Written by Murugeshwari and translated from Tamil by Nisha Felicita
Adivasi and tribal food relies heavily on the herbs, plants and trees available in the forests. They are well versed with the native flora and fauna. One such resource from the forest which tribals in Tamil Nadu use in their day to day lives is fungus. Did you know fungus is used as a fragrant condiment that can be used in food preparation every day? It is usually added as a fragrant ingredient while preparing chicken, mutton, garam masala and biryani. In our village in Kodaikanal, fungus is a big part of our food culture.
In the mountains known as the Princess of Hills, Kodaikanal, reside the people belonging to the Paniyar tribe. They worship the thick forest, tall mountain ranges, rivers, their ancestors and the forest goddess. One of their occupations also includes collecting/harvesting fungi. A tool called fungi chisel is used to collect them.
The Paniyar fungi harvesters begin their journey into the forest at 9 in the morning. In order to avoid getting lost in the forest, the person leading the group will use pieces of young branches/twigs to mark the way as they move along. As the group enters the forest, they divide themselves and continue separately to collect tree fungi. The types of fungi that are collected are seen growing stuck on trees, like the bael tree (Bengal quince), fig tree and marking nut tree.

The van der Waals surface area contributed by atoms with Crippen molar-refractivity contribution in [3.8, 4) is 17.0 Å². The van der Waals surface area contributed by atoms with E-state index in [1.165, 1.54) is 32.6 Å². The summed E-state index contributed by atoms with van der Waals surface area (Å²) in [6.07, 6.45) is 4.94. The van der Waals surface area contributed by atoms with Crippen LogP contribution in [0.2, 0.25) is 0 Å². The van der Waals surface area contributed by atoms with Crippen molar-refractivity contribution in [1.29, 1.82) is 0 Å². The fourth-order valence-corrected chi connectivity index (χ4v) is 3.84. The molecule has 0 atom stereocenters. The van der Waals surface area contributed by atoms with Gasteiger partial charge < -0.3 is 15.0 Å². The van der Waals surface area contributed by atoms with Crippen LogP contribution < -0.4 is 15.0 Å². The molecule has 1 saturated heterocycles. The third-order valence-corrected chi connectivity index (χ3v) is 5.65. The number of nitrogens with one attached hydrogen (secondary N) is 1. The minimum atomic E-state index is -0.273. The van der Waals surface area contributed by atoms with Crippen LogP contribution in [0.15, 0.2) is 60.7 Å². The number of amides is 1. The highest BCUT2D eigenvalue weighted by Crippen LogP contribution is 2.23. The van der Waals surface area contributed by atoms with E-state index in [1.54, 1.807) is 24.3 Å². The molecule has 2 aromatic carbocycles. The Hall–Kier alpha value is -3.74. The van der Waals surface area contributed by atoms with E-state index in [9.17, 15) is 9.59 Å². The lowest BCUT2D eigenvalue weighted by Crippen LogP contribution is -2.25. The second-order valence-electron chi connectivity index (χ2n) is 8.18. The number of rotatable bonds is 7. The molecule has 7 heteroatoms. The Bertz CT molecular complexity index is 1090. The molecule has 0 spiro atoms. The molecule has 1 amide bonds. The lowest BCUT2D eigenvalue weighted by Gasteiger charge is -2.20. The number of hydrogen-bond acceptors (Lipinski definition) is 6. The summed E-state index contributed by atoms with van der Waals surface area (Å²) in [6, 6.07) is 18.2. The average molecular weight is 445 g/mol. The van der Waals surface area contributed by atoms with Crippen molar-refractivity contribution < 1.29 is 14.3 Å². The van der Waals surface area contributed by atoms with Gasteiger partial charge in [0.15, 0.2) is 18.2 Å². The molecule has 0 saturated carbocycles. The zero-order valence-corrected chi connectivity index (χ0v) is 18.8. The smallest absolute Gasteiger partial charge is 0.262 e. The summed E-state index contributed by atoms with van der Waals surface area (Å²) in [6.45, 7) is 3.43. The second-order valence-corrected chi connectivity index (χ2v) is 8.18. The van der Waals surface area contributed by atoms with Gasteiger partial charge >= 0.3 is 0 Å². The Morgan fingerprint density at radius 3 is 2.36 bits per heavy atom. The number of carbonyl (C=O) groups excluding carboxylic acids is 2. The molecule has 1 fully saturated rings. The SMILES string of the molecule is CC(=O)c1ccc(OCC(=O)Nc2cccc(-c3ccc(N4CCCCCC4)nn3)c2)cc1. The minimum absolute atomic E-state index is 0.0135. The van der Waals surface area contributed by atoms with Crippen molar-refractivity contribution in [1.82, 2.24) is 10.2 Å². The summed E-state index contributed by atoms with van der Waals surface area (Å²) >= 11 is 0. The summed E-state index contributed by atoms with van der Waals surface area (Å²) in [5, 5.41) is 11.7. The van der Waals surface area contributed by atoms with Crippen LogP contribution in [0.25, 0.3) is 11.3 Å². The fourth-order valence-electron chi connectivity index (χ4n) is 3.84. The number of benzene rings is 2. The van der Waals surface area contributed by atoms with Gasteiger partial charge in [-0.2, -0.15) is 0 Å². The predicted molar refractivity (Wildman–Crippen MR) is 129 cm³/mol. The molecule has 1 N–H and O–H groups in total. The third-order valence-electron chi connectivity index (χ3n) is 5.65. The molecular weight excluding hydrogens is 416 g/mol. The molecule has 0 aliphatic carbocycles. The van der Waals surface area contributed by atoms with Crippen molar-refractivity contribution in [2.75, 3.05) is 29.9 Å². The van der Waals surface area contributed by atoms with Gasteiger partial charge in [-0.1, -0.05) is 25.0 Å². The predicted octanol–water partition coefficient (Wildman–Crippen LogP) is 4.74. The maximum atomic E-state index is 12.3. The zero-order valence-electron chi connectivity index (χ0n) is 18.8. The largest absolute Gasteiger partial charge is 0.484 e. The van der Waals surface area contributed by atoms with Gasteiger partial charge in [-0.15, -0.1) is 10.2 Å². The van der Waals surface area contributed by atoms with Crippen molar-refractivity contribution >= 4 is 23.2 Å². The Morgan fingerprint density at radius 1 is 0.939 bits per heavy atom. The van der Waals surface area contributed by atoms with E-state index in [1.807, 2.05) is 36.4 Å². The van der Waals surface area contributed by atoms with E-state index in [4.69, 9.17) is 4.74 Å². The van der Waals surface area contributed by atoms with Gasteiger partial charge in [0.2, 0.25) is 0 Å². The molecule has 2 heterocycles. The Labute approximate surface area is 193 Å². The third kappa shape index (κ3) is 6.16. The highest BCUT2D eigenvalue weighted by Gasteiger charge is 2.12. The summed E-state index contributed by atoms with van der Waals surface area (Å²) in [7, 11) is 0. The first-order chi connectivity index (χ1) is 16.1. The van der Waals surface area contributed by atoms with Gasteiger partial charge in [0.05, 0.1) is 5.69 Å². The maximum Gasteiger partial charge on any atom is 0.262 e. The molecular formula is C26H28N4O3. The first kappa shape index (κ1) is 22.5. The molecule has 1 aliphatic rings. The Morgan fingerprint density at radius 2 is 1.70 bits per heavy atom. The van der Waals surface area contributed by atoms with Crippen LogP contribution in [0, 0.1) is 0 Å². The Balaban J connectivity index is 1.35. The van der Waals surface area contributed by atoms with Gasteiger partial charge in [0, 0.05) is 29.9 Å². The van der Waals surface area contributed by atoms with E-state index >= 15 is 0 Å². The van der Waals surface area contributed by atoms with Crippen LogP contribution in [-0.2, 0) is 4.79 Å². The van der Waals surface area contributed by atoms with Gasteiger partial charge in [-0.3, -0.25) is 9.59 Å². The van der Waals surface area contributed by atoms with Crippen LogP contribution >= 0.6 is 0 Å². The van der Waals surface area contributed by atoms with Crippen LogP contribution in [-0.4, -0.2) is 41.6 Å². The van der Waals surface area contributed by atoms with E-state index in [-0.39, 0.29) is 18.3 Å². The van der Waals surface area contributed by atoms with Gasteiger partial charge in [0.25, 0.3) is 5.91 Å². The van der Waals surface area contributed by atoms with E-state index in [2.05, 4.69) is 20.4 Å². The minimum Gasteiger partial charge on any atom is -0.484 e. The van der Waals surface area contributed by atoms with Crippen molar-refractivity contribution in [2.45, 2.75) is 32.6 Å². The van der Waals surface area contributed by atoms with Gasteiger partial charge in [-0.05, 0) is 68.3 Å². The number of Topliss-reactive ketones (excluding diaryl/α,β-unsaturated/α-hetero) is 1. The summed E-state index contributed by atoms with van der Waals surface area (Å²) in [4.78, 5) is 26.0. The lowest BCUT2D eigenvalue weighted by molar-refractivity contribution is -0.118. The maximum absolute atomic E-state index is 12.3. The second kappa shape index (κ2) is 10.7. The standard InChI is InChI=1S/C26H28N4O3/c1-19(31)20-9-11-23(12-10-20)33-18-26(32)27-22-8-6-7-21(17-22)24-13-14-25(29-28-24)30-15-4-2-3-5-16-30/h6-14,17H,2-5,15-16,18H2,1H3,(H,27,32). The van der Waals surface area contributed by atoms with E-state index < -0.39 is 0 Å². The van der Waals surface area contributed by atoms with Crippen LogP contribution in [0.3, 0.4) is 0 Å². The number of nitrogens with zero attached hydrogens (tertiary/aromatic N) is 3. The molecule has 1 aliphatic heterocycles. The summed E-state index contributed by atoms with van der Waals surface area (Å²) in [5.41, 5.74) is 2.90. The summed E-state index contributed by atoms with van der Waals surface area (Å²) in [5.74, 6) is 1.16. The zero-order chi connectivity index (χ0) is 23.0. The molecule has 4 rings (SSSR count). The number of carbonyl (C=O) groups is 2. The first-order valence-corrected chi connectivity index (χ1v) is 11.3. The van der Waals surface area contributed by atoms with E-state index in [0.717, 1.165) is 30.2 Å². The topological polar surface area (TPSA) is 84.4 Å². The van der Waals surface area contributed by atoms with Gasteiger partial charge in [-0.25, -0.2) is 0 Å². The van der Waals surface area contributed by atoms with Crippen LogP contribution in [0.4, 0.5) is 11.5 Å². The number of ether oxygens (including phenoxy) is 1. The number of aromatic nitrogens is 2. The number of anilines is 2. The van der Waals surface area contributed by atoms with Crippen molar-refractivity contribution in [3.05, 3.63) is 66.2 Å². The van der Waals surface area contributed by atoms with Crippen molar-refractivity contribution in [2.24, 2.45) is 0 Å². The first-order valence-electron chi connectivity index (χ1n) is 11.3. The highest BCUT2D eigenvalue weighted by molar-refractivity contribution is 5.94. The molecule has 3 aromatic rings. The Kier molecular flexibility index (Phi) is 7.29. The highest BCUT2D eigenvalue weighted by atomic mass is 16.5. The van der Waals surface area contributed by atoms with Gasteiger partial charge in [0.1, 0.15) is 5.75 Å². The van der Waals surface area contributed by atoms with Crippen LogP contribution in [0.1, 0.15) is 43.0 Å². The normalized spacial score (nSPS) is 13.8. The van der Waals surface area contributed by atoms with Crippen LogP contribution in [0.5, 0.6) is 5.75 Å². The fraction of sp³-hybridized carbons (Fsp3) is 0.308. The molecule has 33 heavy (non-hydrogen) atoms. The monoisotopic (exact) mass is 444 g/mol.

To spot and recognize those who go deep in the forest to collect tree fungi, the call of “Oye!” is used. This process of collecting tree fungi includes climbing around 10-20 trees every day. Men and women usually collect around 5 kilos and 2 kilos of tree fungi a day respectively.
Trees cannot be climbed during the rainy season, as there is a danger of it being slippery. This being a remote village, the chances of urgent medical attention are very low, hence the fungi harvesters have to keep their safety in mind before climbing trees. Apart from tree climbing, there is always the imminent danger of being bitten by a venomous snake, scorpion, centipede, and/or being attacked by a wild buffalo, elephant or leopard. To protect and heal themselves from wounds acquired during this process, the Paniyar people use medicinal herbs indigenous to this region.
The tree fungi collected from the forest will be sun-dried for 3-5 days, followed by which they clean the tree fungi of tiny impurities and later divide them based on their quality. This cleaning and separating process will bring down the 5 kilos of collected tree fungi to 3 kilos. Moreover, this tree fungi picking can only be done 9 months in a year, since it rains for 3 months. During the time when they can’t collect tree fungi, they will work as agricultural labourers. These are the times when they rely on the money that they make working small jobs.
The fungi harvesters take on the good, the bad and the dangers of the tree fungi picking occupation and carry on with it as their means of livelihood.
The tribals live their lives believing in the forest and the forest nourishes their lives in return. It’s crucial to protect the forest that protects the lives of these tribals and the wildlife that lives in it.